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BISC 101 (55)
Chapter

Circulation I

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Department
Biological Sciences
Course
BISC 101
Professor
Derek Bingham
Semester
Fall

Description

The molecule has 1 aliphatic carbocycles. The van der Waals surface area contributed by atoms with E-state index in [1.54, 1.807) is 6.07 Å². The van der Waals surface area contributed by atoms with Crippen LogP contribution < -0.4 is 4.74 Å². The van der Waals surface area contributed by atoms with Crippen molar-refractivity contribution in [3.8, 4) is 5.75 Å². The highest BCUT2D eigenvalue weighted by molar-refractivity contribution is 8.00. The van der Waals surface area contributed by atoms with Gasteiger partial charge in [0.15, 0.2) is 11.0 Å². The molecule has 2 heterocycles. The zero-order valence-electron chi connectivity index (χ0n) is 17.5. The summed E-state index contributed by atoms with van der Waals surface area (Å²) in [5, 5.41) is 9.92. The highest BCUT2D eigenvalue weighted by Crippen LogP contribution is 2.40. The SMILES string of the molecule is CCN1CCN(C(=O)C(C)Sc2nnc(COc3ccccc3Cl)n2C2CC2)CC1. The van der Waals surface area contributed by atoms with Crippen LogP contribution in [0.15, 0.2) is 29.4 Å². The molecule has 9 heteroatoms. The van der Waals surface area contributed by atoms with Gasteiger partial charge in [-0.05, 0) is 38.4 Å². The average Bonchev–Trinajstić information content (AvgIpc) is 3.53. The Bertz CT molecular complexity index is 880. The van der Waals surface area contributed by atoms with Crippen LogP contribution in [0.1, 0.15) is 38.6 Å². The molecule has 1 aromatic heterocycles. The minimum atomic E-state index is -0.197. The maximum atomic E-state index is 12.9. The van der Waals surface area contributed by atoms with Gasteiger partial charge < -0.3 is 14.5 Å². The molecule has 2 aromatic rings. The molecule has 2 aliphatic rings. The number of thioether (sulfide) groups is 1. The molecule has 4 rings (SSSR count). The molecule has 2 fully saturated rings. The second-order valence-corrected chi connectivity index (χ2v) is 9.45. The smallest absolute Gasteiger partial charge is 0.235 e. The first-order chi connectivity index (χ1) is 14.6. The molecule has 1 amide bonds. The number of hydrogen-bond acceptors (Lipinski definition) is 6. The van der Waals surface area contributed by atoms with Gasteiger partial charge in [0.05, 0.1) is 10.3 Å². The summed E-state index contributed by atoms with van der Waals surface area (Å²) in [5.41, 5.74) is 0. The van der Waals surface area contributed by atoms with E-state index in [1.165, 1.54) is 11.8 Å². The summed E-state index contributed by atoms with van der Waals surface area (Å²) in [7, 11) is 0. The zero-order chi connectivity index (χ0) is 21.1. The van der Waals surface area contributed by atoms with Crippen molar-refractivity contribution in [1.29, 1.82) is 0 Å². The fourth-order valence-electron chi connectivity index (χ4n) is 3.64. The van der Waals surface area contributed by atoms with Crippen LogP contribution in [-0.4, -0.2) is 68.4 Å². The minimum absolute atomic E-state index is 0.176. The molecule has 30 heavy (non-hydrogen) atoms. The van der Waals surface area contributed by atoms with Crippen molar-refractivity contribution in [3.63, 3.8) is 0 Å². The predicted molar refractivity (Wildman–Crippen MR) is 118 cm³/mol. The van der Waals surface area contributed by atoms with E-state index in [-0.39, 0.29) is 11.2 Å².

Week 9 – Circulation I 1 Cardiovascular System vs. Lymphatic System Cardiovascular system  Heart (muscular pump made of atria and ventricles)  Closed system of blood vessels that circulate blood – arteries, veins, and capillaries Lymphatic system  Another series of vessels that plays a role in the body to return tissue fluid to circulation Components of the Cardiovascular System Blood enters the atria of the heart via veins. It is then pumped into the ventricles. The ventricles then pump the blood into arteries which go to the lungs and body. Arteries going to the lungs and body gradually branch into smaller arterioles, then into capillaries, and back into venules. Venules become veins and the body is returned to the heart for the cycle to begin again.  Blood – colloidal fluid that circulates throughout the cardiovascular system  Artery – a vessel carrying blood away from the heart to the lungs and all other body systems; thick and elastic muscular wall  Vein – a vessel carrying blood back to the heart from the lungs and all body regions; thinner muscular and elastic layers compared to arteries  Capillaries – networks of small vessels that intermingle with tissues of the body to allow delivery of nutrients and removal of wastes; intermediate vessel that joins arterioles (small arteries) to venules (small veins).  Atria – two small upper chambers of the heart; receives blood from veins and pumps it into ventricles  Ventricles – two lower larger chambers of the heart; when blood is received from the atria, the ventricles pump it into arteries for distribution to the lungs or rest of the body General Nature and Function of Blood Blood – a connective tissue containing cells and cell fragments in a liquid matrix; 7-8% of body weight, ~6 litres Functions 1. Transport of gases, nutrients, processed molecules (e.g., vitamin D), hormones, and waste materials 2. Regulation of pH, temperature, and osmosis (i.e., fluid and ion balance) 3. Protection. Blood clots to prevent excessive loss; contains WBC’s and defensive proteins (e.g., antibodies) Week 9 – Circulation I 2 Three Components of Blood Cells Red blood cells  Erythrocytes  ~5 million per µL White blood cells  Leukocytes  ~8000 per µL  Many types of WBC’s with varying functions (such as neutrophils, lymphocytes, monocytes, eosinophils, and basophils) Plasma  The acellular fluid component of blood  Pale yellow colloidal fluid Functions 1. Carry cells of blood in circulation 2. Transport nutrients to tissues and carry away waste materials 3. Maintain acid-base balance of blood 4. Effect intercellular communication through transport of hormones 5. Defense functions through clotting and transport of antibodies Platelets  Thrombocytes  Disc-shaped membrane-bound fragments  Derived from megakaryocytes (large resident bone marrow cells)  Contains no hemoglobin and no nuclei  Smallest formed element in blood  Essential role in blood clotting Component Importance Red blood cells Transport gases essential for normal metabolism Most of the oxy
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